Centennial College has opened its renewed Ashtonbee Campus, which has seen $40 million worth of renovations and additions. Centennial's oldest campus, founded in 1972 and home to the college’s School of Transportation, boasts a new “gateway building” which will house registration and student services on the ground level, and a library on the second floor. The campus gymnasium has also been expanded with a naturally-lit second level to accommodate a weight room, dance studios, and other facilities. Inside Toronto

More young workers in professional occupations than 20 years ago

New studies released this week by Statistics Canada provide insights into the occupational characteristics of Canada’s young workers. The 2 studies compared data from 1991 and 2011, a period that saw substantial growth in the educational attainment of Canadians aged 25-34. The first study reveals that more young male and female workers are working in professional occupations requiring a university degree than in 1991 – rising from 18% to 28% among women and from 13% to 18% among men. As well, fewer young men and women are working in occupations requiring a high school diploma or less than in 1991, declining from 48% to 36% among women and from 42% to 33% among men. The study also found that the top 3 occupations held by young women with university degrees were the same in 2011 and 1991; the top 3 occupations held by young men with degrees were also similar between 1991 and 2011. The 2nd study determined that levels of over qualification – those with education credentials higher than that required by their occupation – have remained largely stable over the same time period, with 18% of both male and female university graduates considered overqualified in 2011. StatsCan Daily

Humanities scholarship changing with the times

The research and work being done in humanities departments today is “not as divorced from our times – or from the realities of industry and the economy,” as some often think, states Kevin Kee, AVP Research at Brock University and the Canada Research Chair in Digital Humanities, in a recent Globe and Mail op-ed. Kee discusses the transformation of study in the humanities over the course of his education and career, from a time when research was limited to libraries and publication was limited to print publications, to today, where audiovisual content that can easily be included with research and digital scholarship allows for instant publication and feedback. “This is not the end of the reflective, careful and curated scholarship of traditional university publishing. There are times when we need to go slow. Instead, it is a sign of the support for alternative ways of sharing knowledge with the world. The ivory tower now has wi-fi and an open door,” concludes Kee. Globe and Mail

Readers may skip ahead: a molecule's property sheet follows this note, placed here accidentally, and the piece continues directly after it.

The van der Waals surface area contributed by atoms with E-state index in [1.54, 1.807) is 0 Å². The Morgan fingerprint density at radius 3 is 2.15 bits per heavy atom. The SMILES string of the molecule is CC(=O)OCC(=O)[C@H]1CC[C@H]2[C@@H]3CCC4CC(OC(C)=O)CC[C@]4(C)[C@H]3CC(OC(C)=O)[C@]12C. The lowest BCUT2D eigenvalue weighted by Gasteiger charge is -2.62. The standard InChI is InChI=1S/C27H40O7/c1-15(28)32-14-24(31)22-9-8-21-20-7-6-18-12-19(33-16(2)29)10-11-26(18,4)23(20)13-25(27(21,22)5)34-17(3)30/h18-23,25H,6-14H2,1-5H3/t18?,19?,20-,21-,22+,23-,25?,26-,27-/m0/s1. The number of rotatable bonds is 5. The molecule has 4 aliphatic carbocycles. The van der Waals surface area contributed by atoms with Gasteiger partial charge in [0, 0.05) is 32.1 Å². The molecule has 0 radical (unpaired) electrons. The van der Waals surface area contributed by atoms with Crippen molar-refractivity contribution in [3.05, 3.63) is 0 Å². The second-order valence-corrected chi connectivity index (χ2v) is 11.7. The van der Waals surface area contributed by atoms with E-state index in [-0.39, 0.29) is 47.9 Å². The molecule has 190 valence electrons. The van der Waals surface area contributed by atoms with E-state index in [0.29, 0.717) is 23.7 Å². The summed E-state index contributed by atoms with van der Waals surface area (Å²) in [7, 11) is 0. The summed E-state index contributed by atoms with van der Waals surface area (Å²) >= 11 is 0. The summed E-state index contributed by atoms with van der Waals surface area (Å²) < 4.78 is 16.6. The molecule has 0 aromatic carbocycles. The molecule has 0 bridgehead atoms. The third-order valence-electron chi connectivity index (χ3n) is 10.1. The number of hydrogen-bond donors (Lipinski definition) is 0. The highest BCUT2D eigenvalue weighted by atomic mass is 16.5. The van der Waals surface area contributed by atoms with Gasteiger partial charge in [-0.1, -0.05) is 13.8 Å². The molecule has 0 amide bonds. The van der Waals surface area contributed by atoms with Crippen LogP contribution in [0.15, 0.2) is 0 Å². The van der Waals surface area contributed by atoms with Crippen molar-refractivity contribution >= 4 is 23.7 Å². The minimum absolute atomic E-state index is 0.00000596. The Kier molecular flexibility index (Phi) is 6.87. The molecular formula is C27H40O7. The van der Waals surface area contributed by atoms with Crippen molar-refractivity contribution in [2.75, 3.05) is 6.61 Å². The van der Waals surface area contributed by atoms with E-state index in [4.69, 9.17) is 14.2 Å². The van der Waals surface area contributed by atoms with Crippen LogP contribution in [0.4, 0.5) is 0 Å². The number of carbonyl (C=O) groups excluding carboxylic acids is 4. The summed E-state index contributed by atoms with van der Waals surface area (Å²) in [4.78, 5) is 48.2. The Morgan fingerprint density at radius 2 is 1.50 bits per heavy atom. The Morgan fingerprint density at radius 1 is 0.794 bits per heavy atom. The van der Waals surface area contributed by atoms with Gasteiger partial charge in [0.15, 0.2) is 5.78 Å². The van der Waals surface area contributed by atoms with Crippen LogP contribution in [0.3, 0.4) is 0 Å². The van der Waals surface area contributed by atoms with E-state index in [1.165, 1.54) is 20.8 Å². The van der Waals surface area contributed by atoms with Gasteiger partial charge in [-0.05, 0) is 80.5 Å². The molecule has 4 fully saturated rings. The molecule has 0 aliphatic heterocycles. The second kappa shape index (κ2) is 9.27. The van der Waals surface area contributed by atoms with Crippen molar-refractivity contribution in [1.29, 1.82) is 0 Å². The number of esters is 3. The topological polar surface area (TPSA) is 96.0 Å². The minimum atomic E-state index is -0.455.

Canadians lead world in website visits

Canadian internet users lead the world in site visits and time spent online, according to a report by digital-activity measurement company ComScore. The report reveals that Canadians visit 88 sites per month on average, which is more than the other 9 countries that ComScore has determined as the most active online countries. Canadians are also the world’s top desktop search engine users, with an average of 139.8 searches per month, compared to 127.8 in the UK and 108.9 in the US. The average time spent online by Canadians is 34.6 hours per month, outnumbered only by the US and the UK. Canada’s total online time was down 17% from 2012, suggesting people are spending more of their online time on mobile devices; ComScore does not currently track mobile device usage directly. Marketing Magazine | Report

US employers who have heard of MOOCs view them positively

A new study out of Duke University has revealed that while many North Carolina employers have not yet heard of MOOCs, the perception among those familiar with the online courses is positive, in the context of recruitment and hiring decisions. The Duke researchers received answers to questions about MOOCs from HR staff from 103 organizations in various industries. Some 31% of all respondents surveyed had heard of MOOCs, and 72% of those respondents had used, considered using, or could see their company using MOOCs for recruitment. About 73% of organizations viewed MOOCs very positively or positively, with respect to their potential influence in hiring decisions for job applicants who had taken job-related MOOCs. Subsequent interviews with 20 of the survey respondents reveal that while employers think traditional degrees and credentials are still necessary qualifications for jobs, they do think taking MOOCs shows greater motivation in a candidate. Duke Report